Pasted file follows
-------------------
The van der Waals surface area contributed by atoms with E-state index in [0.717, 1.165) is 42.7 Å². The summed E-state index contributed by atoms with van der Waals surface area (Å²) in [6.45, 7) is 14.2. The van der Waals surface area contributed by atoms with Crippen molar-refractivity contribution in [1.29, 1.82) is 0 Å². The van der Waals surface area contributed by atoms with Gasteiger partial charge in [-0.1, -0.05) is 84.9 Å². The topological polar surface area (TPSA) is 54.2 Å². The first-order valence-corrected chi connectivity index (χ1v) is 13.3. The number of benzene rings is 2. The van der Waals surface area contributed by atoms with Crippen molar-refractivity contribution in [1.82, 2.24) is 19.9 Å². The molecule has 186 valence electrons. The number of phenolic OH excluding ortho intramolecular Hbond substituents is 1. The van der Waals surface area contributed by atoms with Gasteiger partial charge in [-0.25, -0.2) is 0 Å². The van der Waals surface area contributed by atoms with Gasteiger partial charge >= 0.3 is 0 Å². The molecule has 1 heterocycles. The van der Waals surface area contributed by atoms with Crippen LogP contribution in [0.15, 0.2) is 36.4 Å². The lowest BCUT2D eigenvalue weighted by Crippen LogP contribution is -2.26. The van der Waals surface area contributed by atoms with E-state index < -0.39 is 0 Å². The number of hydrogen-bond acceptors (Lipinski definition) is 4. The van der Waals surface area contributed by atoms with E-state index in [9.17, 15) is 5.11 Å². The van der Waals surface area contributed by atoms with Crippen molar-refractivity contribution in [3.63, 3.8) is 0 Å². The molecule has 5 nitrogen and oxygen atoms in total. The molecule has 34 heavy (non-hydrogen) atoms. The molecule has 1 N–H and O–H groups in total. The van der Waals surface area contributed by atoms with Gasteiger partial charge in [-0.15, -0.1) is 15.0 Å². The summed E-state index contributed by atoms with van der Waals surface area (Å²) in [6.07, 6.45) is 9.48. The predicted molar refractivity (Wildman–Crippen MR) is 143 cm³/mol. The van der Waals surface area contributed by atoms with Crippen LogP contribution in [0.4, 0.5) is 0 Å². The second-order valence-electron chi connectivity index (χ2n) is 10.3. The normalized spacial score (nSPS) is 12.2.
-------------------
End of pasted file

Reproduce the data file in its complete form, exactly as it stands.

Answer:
The van der Waals surface area contributed by atoms with E-state index in [0.717, 1.165) is 42.7 Å². The summed E-state index contributed by atoms with van der Waals surface area (Å²) in [6.45, 7) is 14.2. The van der Waals surface area contributed by atoms with Crippen molar-refractivity contribution in [1.29, 1.82) is 0 Å². The van der Waals surface area contributed by atoms with Gasteiger partial charge in [-0.1, -0.05) is 84.9 Å². The topological polar surface area (TPSA) is 54.2 Å². The first-order valence-corrected chi connectivity index (χ1v) is 13.3. The number of benzene rings is 2. The van der Waals surface area contributed by atoms with Crippen molar-refractivity contribution in [1.82, 2.24) is 19.9 Å². The molecule has 186 valence electrons. The number of phenolic OH excluding ortho intramolecular Hbond substituents is 1. The van der Waals surface area contributed by atoms with Gasteiger partial charge in [-0.25, -0.2) is 0 Å². The van der Waals surface area contributed by atoms with Gasteiger partial charge >= 0.3 is 0 Å². The molecule has 1 heterocycles. The van der Waals surface area contributed by atoms with Crippen LogP contribution in [0.15, 0.2) is 36.4 Å². The lowest BCUT2D eigenvalue weighted by Crippen LogP contribution is -2.26. The van der Waals surface area contributed by atoms with E-state index < -0.39 is 0 Å². The number of hydrogen-bond acceptors (Lipinski definition) is 4. The van der Waals surface area contributed by atoms with E-state index in [9.17, 15) is 5.11 Å². The van der Waals surface area contributed by atoms with Crippen molar-refractivity contribution in [3.63, 3.8) is 0 Å². The molecule has 5 nitrogen and oxygen atoms in total. The molecule has 34 heavy (non-hydrogen) atoms. The molecule has 1 N–H and O–H groups in total. The van der Waals surface area contributed by atoms with Gasteiger partial charge in [-0.15, -0.1) is 15.0 Å². The summed E-state index contributed by atoms with van der Waals surface area (Å²) in [6.07, 6.45) is 9.48. The predicted molar refractivity (Wildman–Crippen MR) is 143 cm³/mol. The van der Waals surface area contributed by atoms with Crippen LogP contribution in [0.4, 0.5) is 0 Å². The second-order valence-electron chi connectivity index (χ2n) is 10.3. The normalized spacial score (nSPS) is 12.2.